Review: A Borrowed Hell by L.D. Colter

Last week I was in the air, and as is often my way while flying, I read a lot of books. One of the books, L. D. Colter‘s A Borrowed Hell, was pretty good. Published by Shirtsleeve Press, A Borrowed Hell dives right into the world of Jungian archetypes while taking a cue from Dante’s Inferno.

You have to like your fantasy on the literary side if you’re going to take a journey with July Davish as he literally confronts his worst fears and inner demons. As a reader, I identify strongly with July and his trials, his emotionally absent father, troubled sister, and addicted mother. He’s the kid who’s going to save them all, and therein lies his problem.

While his life is falling apart, July sees himself as a stable center at its core, just as a man having a run of bad luck. But when his life is threatened in a car accident, July finds himself occasionally transported to a purgatory where he must be confronted by the issues of his life and work through them, promising no pat endings or easy answers. While he’s awake, he’s lucky enough to meet a partner worthy of his journey.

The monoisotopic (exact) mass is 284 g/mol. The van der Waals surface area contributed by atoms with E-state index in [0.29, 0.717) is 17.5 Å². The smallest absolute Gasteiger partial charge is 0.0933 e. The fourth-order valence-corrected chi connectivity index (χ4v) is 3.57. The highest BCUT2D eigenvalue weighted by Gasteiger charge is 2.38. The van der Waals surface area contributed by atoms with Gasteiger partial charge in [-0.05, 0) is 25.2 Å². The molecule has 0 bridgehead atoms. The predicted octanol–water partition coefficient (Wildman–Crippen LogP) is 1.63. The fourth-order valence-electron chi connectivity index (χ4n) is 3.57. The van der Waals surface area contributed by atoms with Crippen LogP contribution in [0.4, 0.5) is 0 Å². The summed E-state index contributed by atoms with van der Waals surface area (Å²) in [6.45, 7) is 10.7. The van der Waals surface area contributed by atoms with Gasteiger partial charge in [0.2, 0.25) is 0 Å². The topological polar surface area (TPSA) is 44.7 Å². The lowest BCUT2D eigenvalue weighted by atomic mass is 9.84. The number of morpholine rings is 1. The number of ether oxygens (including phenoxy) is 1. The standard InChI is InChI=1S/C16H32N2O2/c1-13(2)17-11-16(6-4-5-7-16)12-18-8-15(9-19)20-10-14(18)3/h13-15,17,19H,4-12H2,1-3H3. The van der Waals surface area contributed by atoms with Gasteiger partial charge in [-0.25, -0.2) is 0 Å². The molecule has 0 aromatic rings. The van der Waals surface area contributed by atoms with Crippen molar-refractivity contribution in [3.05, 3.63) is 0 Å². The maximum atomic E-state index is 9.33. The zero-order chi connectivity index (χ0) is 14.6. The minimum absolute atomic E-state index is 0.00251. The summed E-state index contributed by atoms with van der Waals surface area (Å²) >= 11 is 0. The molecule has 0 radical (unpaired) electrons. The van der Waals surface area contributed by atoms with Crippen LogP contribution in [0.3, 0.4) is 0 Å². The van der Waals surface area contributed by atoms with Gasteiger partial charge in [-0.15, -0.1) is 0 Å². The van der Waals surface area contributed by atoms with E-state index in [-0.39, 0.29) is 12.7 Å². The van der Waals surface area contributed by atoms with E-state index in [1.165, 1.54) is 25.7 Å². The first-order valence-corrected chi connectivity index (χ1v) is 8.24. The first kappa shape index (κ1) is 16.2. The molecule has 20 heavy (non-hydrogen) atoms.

There are only two parts of the story where I am pulled out. There’s an intimation on July’s part that people who use Xanax are addicts, which is solid characterization, but is not true. (Sensitive Xanax user here!) Valerian, the aforementioned partner, is pretty special, but in a story this literary, their meeting is a pretty pat love at first site kind of thing.

Still. I love the characters. I like July, Valerian, and Bill. I like all the variations of Pat, the archetypes. The medical details are strong, the emotional journey is good, and Colter builds emotional tension throughout. Don’t overlook this book. It’s a hidden gem.

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